Theatre / Feature

All you need to know about Death of a Salesman

Arthur Miller’s classic play is as relevant as ever 70 years on.

First written in 1949, Arthur Miller’s Death of a Salesman is often regarded as one of the greatest plays of all time – and its relevance is still palpable in 2019. Co-directors Miranda Cromwell and Marianne Elliot (Company, The Curious Incident of the Dog in the Night-Time, Angels in America) and their impressive and diverse cast breathe new life into the traditional and revered play.

After a sell-out run at the Young Vic, it has now been announced the play will be arriving in the West End’s Piccadilly Theatre. Ahead of its transfer, here’s all you need to know about Death of a Salesman.


What is Death of a Salesman about?

The play follows failing salesman Willy Loman over the course of 24 hours of his life, during which we see the familial and financial struggles that plague him.

A story that touches on hubris, identity and denial, Death of a Salesman is a devastating glimpse into one man’s obsession with the American Dream, and how it impacts him and those around him.


Who stars in Death of a Salesman?

The tortured Willy Loman is portrayed by Wendell Pierce in his London stage debut, with previous credits including The Wire, Suits and Selma. His wife Linda Loman is played by West End legend and Olivier-Award winner Sharon D. Clarke, who has been impressing audiences for decades in shows such as Hairspray, Ghost the Musical, The Lion King, and Caroline, or Change.

The rest of the cast for the West End transfer is due to be announced soon.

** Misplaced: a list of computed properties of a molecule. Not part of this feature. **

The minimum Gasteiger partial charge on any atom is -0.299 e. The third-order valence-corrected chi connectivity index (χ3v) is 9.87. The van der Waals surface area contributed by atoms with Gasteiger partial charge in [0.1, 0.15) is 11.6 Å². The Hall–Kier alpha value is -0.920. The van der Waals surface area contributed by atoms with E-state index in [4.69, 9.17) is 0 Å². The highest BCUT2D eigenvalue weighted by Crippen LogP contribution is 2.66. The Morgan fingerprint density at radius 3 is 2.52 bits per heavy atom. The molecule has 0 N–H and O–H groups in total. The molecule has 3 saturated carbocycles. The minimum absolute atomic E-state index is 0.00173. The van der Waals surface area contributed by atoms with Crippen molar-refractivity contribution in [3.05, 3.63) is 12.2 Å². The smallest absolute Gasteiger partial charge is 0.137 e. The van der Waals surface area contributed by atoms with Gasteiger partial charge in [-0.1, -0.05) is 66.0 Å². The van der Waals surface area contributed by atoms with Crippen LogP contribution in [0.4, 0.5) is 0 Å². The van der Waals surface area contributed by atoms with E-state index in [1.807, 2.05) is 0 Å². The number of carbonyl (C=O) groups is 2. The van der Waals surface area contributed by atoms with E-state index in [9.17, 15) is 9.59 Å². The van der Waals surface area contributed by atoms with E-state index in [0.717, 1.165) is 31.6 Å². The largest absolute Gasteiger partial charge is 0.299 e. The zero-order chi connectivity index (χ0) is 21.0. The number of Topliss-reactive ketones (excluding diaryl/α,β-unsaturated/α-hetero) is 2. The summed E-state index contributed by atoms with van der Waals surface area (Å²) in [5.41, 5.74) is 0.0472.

What can audiences expect from Death of a Salesman?

It is rare for a play to be thought-provoking, amusing and crushing in equal measure; but with a tight script, poignant acting and themes as fundamental as they are, Death of a Salesman perfects the balance of dark and light. Humour is used perfectly, creating an almost guilt-inducing juxtaposition of laughing at a quip, only to be immediately reminded of a man at the edge.

Minimalistic staging makes the dialogue the star of the show, and lighting is used perfectly to transport us elsewhere in some of the plays most affecting moments.

The addition of music not only creates a moving atmosphere but in many instances acts as a vehicle for further character expression. Cromwell and Elliot’s direction is a masterclass in subtlety; without feeling the need to be overt about the connections between past and present, they allow audiences to do this for themselves. For example, the decision for the Loman family to be black is not explicitly referenced but adds further nuance to the play and its characters.

Whether you are an Arthur Miller purist or experiencing the play for the first time, this interpretation of Death of a Salesman will not disappoint – but it may leave you pondering some of life’s great questions.

Last year we caught up with Marianne Elliott to discover more about her career. Read our interview here.


What are the critics saying?

★★★★★ “A fresh revival of an old great” – The Times
★★★★★ “Fresh, compassionate and ultimately devastating” – Evening Standard
★★★★★ “This superb production is a revelation” – Financial Times
★★★★★ “Brilliantly reimagined. Powered by a phenomenal cast. Stunning” – Time Out
★★★★★ “A vital, truthful and vivid production and the latest surefire hit from this remarkable team” – WhatsOnStage


What else do I need to know?

The show transfers to the Piccadilly Theatre from 24 Oct 2019 until 4 Jan 2020. The running time is approximately 3 hours including an interval.


Tickets for the West End transfer of Death of a Salesman are on sale now. Get yours through Ticketmaster.co.uk.

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